Hot Summer Reads
Here's a mix of novels — graphic, classic, and new — that have absolutely nothing to do with SCHOOL. It’s got a little something for every young reader, including yours.
Copper by Kazu Kibuishi
Meanwhile, by Jason Shiga
If your child likes mazes, comic books, and thinking for hours about the paradoxes of time travel, this book will be the perfect treat. It's a "choose your own adventure" graphic novel that claims to have 3856 story possibililties (I uncovered about 50 in only a few hours). Readers are presented with a time machine, a memory transfer device, and a "Killtron" that can destroy everyone on the planet (it can also make ice cream). Play with these devices in various order to find endings that are happy, catastrophic, or whacko. It takes a while to master the fine art of following the maze-like lines that lead you through your choices, but once you do, you can't stop.
Chiggers, by Hope Larson
Abby arrives for another summer at camp only to find that her friends have changed, and she must struggle to find a new social groove. Against the realistically buggy backdrop of typical camp shenanigans, there is also a touch of magical mystery surrounding Abby's bunkmate, who may have been strangely affected by a bolt of lightning. Of course, there’s a cute boy that Abby likes, and guess what? He likes her back! Perfect for any girl who has ever longed to go away to summer camp, or is about to head back there.
Copper, by Kazu Kibuishi
Fans of Kibuishi's Amulet will find something very different in these short stories about a totally zen boy and his anxious dog. Now out in paperback, the adventures in Copper will remind parents of older antics from Charlie Brown and Snoopy, or Calvin and Hobbes. You'll also find the original webcomic at Bolt City. A whimsical read for a lazy summer afternoon.
The NEW RELEASES:
One Crazy Summer, by Rita Williams-Garcia
When sisters Delphine, Vonetta, and Fern are put on a plane headed out to California in the summer of 1968, they've got two things on their minds: Disneyland and their mother, Cecile. They weren't raised by Cecile, so this is their chance to get to know her. But Cecile, known as Nzila among her Black Panther friends in Oakland, seems completely uninterested in her daughters. This may sound too serious for summer, but don't worry! Delphine's lively voice and charming sisters bring a feather-light tone to the story that makes it a compulsive read. (Plus the ending is sweetly satisfying.)
Raider's Ransom, by Emily Diamand
Zeph is the son of a pirate lord. Lilly Melkun is a fishing village orphan. They both live in a future that seems a lot like the past––after global warming has set civilization back hundreds of years. Trying to avoid a war, Lilly and Zeph sail the high seas, navigate the crowded boardwalks of drowned Lundun, and discover a mysterious technological marvel that's been powered down for almost 150 years. That last touch of sci-fi makes this rollicking adventure truly fantastic (and very funny). Luckily, another book is in the works!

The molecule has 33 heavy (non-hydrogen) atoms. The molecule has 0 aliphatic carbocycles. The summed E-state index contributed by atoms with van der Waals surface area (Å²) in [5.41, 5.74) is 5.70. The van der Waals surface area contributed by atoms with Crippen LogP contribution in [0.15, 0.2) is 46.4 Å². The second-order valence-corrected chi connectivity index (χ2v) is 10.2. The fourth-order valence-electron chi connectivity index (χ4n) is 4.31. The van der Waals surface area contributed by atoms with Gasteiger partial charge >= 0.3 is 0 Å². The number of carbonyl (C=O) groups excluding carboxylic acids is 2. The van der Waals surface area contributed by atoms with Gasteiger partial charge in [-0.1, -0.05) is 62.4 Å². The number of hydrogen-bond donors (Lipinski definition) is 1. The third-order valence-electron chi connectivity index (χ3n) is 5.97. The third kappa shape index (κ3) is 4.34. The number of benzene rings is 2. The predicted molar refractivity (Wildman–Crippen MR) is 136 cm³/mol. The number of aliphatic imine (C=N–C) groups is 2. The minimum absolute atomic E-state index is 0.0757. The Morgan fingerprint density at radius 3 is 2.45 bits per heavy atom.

The Suburb Beyond the Stars, by M.T. Anderson
In this long-awaited follow up to The Game of Sunken Places, pre-teen hero Brian Thatz and his snarky partner Gregory are once again thrust into the world of magical monsters and misrule. A realistically terrifying suburban development provides the setting. It's a must-read for fans of Anderson's unique ability to balance cerebral (yet absurd) storytelling with hair-raising (also absurd) action.
The Night Fairy, by Laura Amy Schlitz
Flora is a fairy who flies at night, drinking dew and eating pollen. When a bat rips her wings she decides to become a day fairy, so she can avoid bats forever. But how to get around? Flora thinks a hummingbird would be the perfect ride. But hummingbirds aren't interested in flying rude little fairies around. Throughout her trials and tribulations, Flora proves to be brave, honest, and compassionate (and yes, she learns a little humility along the way). You know how some books are called "a modern-day classic?" Well, this is one of them.
Time at the Top, by Edward Ormondroyd
I was so excited to see that a 40th anniversary edition of this book came out recently. You should be too! When Susan Shaw goes missing, her entire apartment building is in an uproar, including her neighbor, the writer Mr. Ormondroyd. When she returns dressed in strange Victorian clothes, the mystery deepens. Luckily, Mr. Ormondroyd lets us in on the secret: Susan found her way back to 1881 simply by taking her building elevator straight to the top. While there, she finds a friendship, a fortune, and maybe even a new family. Old-fashioned fun with time travel. How can you go wrong?
The House of Dies Drear, by Virginia Hamilton
When Thomas Small arrives at his new house up north in Ohio, he knows right away something's wrong. The house has a history dating back to the Underground Railroad––it's filled with secret panels and passages, maybe even a ghost (or three). The mystery, history, and excitement of this book have kept it a favorite among kids, teachers, and librarians for over forty years.
The Lucky Baseball Bat, by Matt Christopher
Before there was Mike Lupica, there was Matt Christopher. In the 50th Anniversary Edition of this early reader, you get the original illustrations along with the satisfying story of a boy who doesn't think he can win without his lucky bat. The best thing about this book is that if your young child likes it, there are lots more Matt Christopher sports books to enjoy before levelling up to Lupica!